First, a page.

TNT Australia is set to expand its hybrid truck fleet – already Australia’s largest – with the acquisition of another 24 Hino 300 Series Hybrids in the coming months.
These will add to the 30 hybrid trucks already on its fleet and replace regular diesel-powered vehicles – a move that will reduce the company’s carbon footprint further while easing its reliance on fossil fuels.
The news follows a recent internal study which indicated TNT’s 30 existing hybrid trucks had emitted 112 fewer tonnes of CO2 into the atmosphere than comparable diesel-powered trucks over a four-year period.
The study compared 29 hybrid-powered trucks with 29 regular diesel-powered trucks that had the same in-service date range between August 2010 and June 2014 and operated from the same depots.
The TNT Hino 300 Series Hybrid trucks travelled a combined total of 2.89 million kilometres in the 2010–14 period, emitting 39 fewer grams of CO2 per kilometre than their diesel equivalents.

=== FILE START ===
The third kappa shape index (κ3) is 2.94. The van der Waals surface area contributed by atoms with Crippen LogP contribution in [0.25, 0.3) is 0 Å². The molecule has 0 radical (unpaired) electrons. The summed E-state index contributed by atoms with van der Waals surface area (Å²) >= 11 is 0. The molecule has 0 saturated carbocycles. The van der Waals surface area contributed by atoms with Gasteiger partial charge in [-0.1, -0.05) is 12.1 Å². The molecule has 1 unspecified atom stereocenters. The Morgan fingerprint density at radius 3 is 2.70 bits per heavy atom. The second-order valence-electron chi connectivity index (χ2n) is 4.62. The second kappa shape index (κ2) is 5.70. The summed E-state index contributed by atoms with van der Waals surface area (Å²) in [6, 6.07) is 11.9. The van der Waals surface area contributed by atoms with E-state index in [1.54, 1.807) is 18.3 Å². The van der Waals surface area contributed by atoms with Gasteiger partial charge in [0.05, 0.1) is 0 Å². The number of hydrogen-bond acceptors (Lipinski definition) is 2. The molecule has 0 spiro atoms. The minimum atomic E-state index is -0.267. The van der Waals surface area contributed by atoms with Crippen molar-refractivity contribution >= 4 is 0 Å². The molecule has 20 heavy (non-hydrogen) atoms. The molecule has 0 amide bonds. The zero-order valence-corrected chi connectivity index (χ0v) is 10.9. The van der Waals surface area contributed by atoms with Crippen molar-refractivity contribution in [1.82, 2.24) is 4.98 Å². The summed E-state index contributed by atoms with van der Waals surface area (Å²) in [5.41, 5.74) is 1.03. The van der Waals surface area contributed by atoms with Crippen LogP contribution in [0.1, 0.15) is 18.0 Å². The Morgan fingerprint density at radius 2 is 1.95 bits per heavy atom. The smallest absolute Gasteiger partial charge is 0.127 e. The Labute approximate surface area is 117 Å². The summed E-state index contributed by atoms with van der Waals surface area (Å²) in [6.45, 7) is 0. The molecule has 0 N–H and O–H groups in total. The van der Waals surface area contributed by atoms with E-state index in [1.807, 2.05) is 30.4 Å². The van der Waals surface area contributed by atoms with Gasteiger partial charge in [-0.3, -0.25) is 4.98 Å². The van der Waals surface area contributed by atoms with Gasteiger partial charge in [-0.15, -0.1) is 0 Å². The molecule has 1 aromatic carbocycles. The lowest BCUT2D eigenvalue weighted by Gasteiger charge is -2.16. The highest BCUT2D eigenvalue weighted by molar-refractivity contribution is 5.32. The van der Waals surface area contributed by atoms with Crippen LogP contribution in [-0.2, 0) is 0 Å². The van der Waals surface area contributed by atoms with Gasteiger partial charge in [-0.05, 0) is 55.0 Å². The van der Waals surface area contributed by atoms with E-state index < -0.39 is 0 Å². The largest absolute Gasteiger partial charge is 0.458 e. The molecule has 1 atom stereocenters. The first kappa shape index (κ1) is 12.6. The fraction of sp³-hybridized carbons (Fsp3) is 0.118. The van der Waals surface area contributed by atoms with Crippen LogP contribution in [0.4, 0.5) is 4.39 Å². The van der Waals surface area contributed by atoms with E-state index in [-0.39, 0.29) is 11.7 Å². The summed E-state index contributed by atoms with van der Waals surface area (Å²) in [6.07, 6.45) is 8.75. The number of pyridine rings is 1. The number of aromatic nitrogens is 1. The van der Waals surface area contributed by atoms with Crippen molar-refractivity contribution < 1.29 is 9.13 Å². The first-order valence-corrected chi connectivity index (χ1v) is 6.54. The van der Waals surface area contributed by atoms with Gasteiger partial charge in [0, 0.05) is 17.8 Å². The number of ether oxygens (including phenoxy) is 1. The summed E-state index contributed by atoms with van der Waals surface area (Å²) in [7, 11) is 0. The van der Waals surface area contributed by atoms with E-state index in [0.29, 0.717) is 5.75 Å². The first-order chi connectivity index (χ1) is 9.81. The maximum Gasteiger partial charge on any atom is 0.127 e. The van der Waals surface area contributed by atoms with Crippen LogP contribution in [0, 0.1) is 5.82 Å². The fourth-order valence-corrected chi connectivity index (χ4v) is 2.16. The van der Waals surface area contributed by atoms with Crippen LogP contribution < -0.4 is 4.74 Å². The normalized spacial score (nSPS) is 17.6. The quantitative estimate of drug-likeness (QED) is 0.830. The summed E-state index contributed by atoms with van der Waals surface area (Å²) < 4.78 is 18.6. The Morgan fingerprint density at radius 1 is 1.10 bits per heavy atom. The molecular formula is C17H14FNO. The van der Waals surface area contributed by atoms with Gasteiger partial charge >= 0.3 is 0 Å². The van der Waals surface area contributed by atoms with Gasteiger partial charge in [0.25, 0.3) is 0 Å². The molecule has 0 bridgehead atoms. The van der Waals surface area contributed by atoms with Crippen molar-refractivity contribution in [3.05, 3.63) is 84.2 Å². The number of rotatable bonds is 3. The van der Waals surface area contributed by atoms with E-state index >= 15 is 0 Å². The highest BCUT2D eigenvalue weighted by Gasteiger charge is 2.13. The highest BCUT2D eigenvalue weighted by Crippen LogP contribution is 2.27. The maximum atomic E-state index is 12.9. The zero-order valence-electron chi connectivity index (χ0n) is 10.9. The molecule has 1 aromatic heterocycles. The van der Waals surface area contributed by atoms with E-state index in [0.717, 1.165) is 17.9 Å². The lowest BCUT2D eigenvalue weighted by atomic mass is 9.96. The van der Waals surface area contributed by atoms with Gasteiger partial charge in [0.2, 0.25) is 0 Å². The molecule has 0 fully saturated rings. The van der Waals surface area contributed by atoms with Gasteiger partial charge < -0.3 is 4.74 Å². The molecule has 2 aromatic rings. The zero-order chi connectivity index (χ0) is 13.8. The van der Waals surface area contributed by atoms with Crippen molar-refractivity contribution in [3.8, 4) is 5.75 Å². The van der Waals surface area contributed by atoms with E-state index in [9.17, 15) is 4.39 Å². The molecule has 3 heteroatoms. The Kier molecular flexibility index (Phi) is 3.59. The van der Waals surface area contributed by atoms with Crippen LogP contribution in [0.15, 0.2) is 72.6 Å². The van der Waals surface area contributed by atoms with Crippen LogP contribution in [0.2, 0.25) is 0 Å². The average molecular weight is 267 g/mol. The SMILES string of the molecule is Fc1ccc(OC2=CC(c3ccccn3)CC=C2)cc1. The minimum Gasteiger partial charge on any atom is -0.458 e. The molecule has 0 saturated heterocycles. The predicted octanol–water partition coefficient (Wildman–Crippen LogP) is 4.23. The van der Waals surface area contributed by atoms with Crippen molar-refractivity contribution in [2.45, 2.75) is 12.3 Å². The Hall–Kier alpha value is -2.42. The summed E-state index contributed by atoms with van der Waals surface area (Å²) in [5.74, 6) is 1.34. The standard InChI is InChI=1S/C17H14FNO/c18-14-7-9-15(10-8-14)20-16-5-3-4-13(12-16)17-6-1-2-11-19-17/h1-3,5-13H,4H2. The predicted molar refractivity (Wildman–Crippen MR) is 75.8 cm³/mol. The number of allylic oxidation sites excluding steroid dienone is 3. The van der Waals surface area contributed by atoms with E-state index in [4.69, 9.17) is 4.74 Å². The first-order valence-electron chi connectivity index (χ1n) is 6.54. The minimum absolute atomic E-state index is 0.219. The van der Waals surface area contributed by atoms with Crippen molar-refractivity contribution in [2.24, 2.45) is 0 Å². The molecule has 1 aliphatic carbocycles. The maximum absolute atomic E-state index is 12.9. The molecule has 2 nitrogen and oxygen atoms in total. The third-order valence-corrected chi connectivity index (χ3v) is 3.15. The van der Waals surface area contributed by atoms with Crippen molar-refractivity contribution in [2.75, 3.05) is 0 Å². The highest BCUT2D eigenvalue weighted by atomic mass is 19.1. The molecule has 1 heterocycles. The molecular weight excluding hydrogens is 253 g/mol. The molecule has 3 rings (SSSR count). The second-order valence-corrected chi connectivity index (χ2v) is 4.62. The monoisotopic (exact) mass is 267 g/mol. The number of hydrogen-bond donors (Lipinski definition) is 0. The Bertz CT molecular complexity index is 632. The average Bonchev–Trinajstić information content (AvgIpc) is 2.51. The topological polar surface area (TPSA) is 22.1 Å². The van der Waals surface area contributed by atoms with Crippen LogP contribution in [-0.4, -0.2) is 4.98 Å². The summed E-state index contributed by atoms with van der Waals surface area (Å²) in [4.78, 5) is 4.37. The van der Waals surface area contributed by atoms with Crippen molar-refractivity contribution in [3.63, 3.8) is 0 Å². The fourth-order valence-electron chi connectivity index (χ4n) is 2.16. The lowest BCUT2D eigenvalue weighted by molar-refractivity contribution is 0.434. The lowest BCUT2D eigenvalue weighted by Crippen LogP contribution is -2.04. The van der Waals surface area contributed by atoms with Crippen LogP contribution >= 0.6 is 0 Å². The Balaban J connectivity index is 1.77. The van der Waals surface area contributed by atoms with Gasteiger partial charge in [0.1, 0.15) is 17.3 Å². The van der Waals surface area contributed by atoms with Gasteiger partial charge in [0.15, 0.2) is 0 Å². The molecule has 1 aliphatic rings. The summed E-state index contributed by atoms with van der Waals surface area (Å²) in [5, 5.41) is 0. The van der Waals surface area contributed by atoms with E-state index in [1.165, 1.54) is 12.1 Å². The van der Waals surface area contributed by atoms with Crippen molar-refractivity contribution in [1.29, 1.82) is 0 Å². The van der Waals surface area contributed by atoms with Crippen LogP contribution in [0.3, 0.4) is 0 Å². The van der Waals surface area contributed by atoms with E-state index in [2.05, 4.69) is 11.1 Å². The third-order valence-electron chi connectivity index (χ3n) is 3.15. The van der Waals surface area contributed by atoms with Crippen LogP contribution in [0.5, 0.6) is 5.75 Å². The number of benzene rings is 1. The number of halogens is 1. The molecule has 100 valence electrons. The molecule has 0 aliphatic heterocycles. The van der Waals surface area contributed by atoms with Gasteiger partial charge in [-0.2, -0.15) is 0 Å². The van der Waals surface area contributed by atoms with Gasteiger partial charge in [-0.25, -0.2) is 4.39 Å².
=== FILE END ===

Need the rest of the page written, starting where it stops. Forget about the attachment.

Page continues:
TNT National Fleet and Equipment Manager Kurt Grossrieder said hybrid vehicles had provided substantial benefits to both the business and the environment.
“Our hybrid vehicles have proven that they are not only up to the task in bolstering our delivery network and providing our drivers with a safe and dependable vehicle: they’re doing this in a cost-efficient, environmentally friendly manner,” Mr Grossrieder said.
“The 24 new hybrid trucks will expand our hybrid fleet and once again reduce our total output of greenhouse gases while using less fuel, which is a positive step for TNT and the environment.”
TNT’s Hino 300 Series Hybrids are underpinned by a 100kW diesel engine and 36kW electric motor that optimises fuel use and emissions according to driving conditions and driver input.
They can even run in electric drive-only EV mode in stop-start traffic, depending on the level of battery charge.